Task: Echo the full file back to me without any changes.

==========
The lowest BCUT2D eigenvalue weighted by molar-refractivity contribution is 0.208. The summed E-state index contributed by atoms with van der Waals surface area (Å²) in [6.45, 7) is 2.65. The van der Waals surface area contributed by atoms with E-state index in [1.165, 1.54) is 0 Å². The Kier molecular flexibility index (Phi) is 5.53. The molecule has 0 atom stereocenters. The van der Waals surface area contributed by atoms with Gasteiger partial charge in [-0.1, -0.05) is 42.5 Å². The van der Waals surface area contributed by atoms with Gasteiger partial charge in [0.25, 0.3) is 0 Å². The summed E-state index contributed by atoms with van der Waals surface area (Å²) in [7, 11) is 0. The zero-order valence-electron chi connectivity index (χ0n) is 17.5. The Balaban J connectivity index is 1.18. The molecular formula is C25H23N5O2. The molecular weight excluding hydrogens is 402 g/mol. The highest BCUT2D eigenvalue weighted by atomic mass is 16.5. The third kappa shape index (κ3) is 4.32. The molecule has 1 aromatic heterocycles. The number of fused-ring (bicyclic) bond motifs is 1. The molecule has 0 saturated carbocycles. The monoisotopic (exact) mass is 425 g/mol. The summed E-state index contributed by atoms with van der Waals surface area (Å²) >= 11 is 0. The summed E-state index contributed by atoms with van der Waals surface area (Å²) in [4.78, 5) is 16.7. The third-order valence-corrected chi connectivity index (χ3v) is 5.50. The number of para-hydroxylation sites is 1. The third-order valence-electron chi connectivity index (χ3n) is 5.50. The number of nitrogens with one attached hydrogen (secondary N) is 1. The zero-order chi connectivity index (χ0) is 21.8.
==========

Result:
The lowest BCUT2D eigenvalue weighted by molar-refractivity contribution is 0.208. The summed E-state index contributed by atoms with van der Waals surface area (Å²) in [6.45, 7) is 2.65. The van der Waals surface area contributed by atoms with E-state index in [1.165, 1.54) is 0 Å². The Kier molecular flexibility index (Phi) is 5.53. The molecule has 0 atom stereocenters. The van der Waals surface area contributed by atoms with Gasteiger partial charge in [-0.1, -0.05) is 42.5 Å². The van der Waals surface area contributed by atoms with Gasteiger partial charge in [0.25, 0.3) is 0 Å². The summed E-state index contributed by atoms with van der Waals surface area (Å²) in [7, 11) is 0. The zero-order valence-electron chi connectivity index (χ0n) is 17.5. The Balaban J connectivity index is 1.18. The molecular formula is C25H23N5O2. The molecular weight excluding hydrogens is 402 g/mol. The highest BCUT2D eigenvalue weighted by atomic mass is 16.5. The third kappa shape index (κ3) is 4.32. The molecule has 1 aromatic heterocycles. The number of fused-ring (bicyclic) bond motifs is 1. The molecule has 0 saturated carbocycles. The monoisotopic (exact) mass is 425 g/mol. The summed E-state index contributed by atoms with van der Waals surface area (Å²) >= 11 is 0. The summed E-state index contributed by atoms with van der Waals surface area (Å²) in [4.78, 5) is 16.7. The third-order valence-corrected chi connectivity index (χ3v) is 5.50. The number of para-hydroxylation sites is 1. The third-order valence-electron chi connectivity index (χ3n) is 5.50. The number of nitrogens with one attached hydrogen (secondary N) is 1. The zero-order chi connectivity index (χ0) is 21.8.